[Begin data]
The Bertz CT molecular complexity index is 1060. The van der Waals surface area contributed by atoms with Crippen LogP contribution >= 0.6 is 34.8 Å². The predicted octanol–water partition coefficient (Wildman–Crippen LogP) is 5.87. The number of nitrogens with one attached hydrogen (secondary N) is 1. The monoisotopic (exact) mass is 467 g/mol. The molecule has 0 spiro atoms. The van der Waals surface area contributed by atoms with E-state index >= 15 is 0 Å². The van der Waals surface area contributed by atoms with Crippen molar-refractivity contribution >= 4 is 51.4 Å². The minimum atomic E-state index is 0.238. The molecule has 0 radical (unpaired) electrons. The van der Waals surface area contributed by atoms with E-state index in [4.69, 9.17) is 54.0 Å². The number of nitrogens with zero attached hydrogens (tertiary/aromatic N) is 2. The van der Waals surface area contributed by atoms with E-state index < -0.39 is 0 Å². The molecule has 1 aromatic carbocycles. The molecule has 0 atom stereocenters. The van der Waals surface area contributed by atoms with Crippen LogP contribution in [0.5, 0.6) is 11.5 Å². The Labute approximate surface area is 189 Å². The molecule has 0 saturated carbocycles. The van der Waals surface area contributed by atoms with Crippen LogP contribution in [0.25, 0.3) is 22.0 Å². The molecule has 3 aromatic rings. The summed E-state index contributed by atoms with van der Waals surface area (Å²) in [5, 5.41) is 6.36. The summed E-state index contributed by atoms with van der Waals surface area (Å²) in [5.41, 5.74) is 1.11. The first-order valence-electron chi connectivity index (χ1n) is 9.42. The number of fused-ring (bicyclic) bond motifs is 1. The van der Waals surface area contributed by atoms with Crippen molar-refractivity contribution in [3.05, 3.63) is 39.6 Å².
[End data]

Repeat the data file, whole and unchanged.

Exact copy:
The Bertz CT molecular complexity index is 1060. The van der Waals surface area contributed by atoms with Crippen LogP contribution >= 0.6 is 34.8 Å². The predicted octanol–water partition coefficient (Wildman–Crippen LogP) is 5.87. The number of nitrogens with one attached hydrogen (secondary N) is 1. The monoisotopic (exact) mass is 467 g/mol. The molecule has 0 spiro atoms. The van der Waals surface area contributed by atoms with E-state index >= 15 is 0 Å². The van der Waals surface area contributed by atoms with Crippen molar-refractivity contribution >= 4 is 51.4 Å². The minimum atomic E-state index is 0.238. The molecule has 0 radical (unpaired) electrons. The van der Waals surface area contributed by atoms with E-state index in [4.69, 9.17) is 54.0 Å². The number of nitrogens with zero attached hydrogens (tertiary/aromatic N) is 2. The van der Waals surface area contributed by atoms with E-state index < -0.39 is 0 Å². The molecule has 1 aromatic carbocycles. The molecule has 0 atom stereocenters. The van der Waals surface area contributed by atoms with Crippen LogP contribution in [0.5, 0.6) is 11.5 Å². The Labute approximate surface area is 189 Å². The molecule has 0 saturated carbocycles. The van der Waals surface area contributed by atoms with Crippen LogP contribution in [0.25, 0.3) is 22.0 Å². The molecule has 3 aromatic rings. The summed E-state index contributed by atoms with van der Waals surface area (Å²) in [5, 5.41) is 6.36. The summed E-state index contributed by atoms with van der Waals surface area (Å²) in [5.41, 5.74) is 1.11. The first-order valence-electron chi connectivity index (χ1n) is 9.42. The number of fused-ring (bicyclic) bond motifs is 1. The van der Waals surface area contributed by atoms with Crippen molar-refractivity contribution in [3.05, 3.63) is 39.6 Å².